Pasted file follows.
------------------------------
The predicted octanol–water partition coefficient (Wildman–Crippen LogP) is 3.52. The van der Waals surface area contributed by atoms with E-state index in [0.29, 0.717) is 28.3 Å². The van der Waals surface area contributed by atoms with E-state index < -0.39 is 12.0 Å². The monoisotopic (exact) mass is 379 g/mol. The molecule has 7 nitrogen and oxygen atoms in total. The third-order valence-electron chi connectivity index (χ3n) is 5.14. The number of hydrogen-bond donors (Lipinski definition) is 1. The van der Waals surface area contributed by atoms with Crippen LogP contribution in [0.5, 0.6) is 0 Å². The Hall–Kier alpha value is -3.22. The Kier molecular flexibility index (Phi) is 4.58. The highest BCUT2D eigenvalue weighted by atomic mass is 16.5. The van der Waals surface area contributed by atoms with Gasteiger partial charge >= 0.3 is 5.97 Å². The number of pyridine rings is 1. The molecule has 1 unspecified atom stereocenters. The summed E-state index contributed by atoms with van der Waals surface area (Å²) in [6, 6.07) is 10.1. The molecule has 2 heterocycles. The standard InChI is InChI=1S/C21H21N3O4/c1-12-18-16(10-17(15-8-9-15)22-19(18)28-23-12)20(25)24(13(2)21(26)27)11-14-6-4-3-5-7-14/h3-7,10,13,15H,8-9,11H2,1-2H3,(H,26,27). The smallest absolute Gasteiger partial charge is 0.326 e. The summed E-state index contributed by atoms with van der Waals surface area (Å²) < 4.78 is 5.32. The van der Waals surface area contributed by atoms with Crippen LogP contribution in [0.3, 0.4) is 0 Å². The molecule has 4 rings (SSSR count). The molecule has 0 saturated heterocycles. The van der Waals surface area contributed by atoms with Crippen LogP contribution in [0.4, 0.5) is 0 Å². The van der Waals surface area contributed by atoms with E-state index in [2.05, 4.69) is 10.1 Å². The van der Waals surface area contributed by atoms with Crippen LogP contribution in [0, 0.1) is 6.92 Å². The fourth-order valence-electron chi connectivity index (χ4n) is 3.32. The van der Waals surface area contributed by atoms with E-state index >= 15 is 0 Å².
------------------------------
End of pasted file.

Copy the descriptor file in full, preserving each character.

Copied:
The predicted octanol–water partition coefficient (Wildman–Crippen LogP) is 3.52. The van der Waals surface area contributed by atoms with E-state index in [0.29, 0.717) is 28.3 Å². The van der Waals surface area contributed by atoms with E-state index < -0.39 is 12.0 Å². The monoisotopic (exact) mass is 379 g/mol. The molecule has 7 nitrogen and oxygen atoms in total. The third-order valence-electron chi connectivity index (χ3n) is 5.14. The number of hydrogen-bond donors (Lipinski definition) is 1. The van der Waals surface area contributed by atoms with Crippen LogP contribution in [0.5, 0.6) is 0 Å². The Hall–Kier alpha value is -3.22. The Kier molecular flexibility index (Phi) is 4.58. The highest BCUT2D eigenvalue weighted by atomic mass is 16.5. The van der Waals surface area contributed by atoms with Gasteiger partial charge >= 0.3 is 5.97 Å². The number of pyridine rings is 1. The molecule has 1 unspecified atom stereocenters. The summed E-state index contributed by atoms with van der Waals surface area (Å²) in [6, 6.07) is 10.1. The molecule has 2 heterocycles. The standard InChI is InChI=1S/C21H21N3O4/c1-12-18-16(10-17(15-8-9-15)22-19(18)28-23-12)20(25)24(13(2)21(26)27)11-14-6-4-3-5-7-14/h3-7,10,13,15H,8-9,11H2,1-2H3,(H,26,27). The smallest absolute Gasteiger partial charge is 0.326 e. The summed E-state index contributed by atoms with van der Waals surface area (Å²) < 4.78 is 5.32. The van der Waals surface area contributed by atoms with Crippen LogP contribution in [0.3, 0.4) is 0 Å². The molecule has 4 rings (SSSR count). The molecule has 0 saturated heterocycles. The van der Waals surface area contributed by atoms with Crippen LogP contribution in [0.4, 0.5) is 0 Å². The van der Waals surface area contributed by atoms with E-state index in [2.05, 4.69) is 10.1 Å². The van der Waals surface area contributed by atoms with Crippen LogP contribution in [0, 0.1) is 6.92 Å². The fourth-order valence-electron chi connectivity index (χ4n) is 3.32. The van der Waals surface area contributed by atoms with E-state index >= 15 is 0 Å².